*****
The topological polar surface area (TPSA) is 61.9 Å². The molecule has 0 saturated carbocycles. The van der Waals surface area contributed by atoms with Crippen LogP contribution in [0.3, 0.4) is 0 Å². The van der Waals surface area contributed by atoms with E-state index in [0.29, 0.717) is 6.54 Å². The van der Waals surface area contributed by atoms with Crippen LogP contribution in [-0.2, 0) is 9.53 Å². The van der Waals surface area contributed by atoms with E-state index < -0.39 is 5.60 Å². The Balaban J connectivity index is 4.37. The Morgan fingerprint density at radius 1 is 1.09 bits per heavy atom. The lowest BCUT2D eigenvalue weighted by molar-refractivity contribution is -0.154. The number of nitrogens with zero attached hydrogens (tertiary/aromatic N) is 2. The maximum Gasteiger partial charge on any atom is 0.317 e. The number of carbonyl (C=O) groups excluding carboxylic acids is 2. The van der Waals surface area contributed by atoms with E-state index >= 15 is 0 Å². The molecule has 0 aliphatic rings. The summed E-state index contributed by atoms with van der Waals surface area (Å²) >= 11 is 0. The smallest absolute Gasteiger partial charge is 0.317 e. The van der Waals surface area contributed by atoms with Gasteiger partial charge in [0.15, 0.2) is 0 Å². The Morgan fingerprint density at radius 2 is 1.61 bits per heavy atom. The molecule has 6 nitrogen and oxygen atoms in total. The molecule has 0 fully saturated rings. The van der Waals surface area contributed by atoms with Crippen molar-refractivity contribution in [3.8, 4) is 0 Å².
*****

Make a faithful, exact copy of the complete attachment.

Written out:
The topological polar surface area (TPSA) is 61.9 Å². The molecule has 0 saturated carbocycles. The van der Waals surface area contributed by atoms with Crippen LogP contribution in [0.3, 0.4) is 0 Å². The van der Waals surface area contributed by atoms with E-state index in [0.29, 0.717) is 6.54 Å². The van der Waals surface area contributed by atoms with Crippen LogP contribution in [-0.2, 0) is 9.53 Å². The van der Waals surface area contributed by atoms with E-state index < -0.39 is 5.60 Å². The Balaban J connectivity index is 4.37. The Morgan fingerprint density at radius 1 is 1.09 bits per heavy atom. The lowest BCUT2D eigenvalue weighted by molar-refractivity contribution is -0.154. The number of nitrogens with zero attached hydrogens (tertiary/aromatic N) is 2. The maximum Gasteiger partial charge on any atom is 0.317 e. The number of carbonyl (C=O) groups excluding carboxylic acids is 2. The van der Waals surface area contributed by atoms with E-state index >= 15 is 0 Å². The molecule has 0 aliphatic rings. The summed E-state index contributed by atoms with van der Waals surface area (Å²) >= 11 is 0. The smallest absolute Gasteiger partial charge is 0.317 e. The van der Waals surface area contributed by atoms with Gasteiger partial charge in [0.15, 0.2) is 0 Å². The Morgan fingerprint density at radius 2 is 1.61 bits per heavy atom. The molecule has 6 nitrogen and oxygen atoms in total. The molecule has 0 fully saturated rings. The van der Waals surface area contributed by atoms with Crippen molar-refractivity contribution in [3.8, 4) is 0 Å².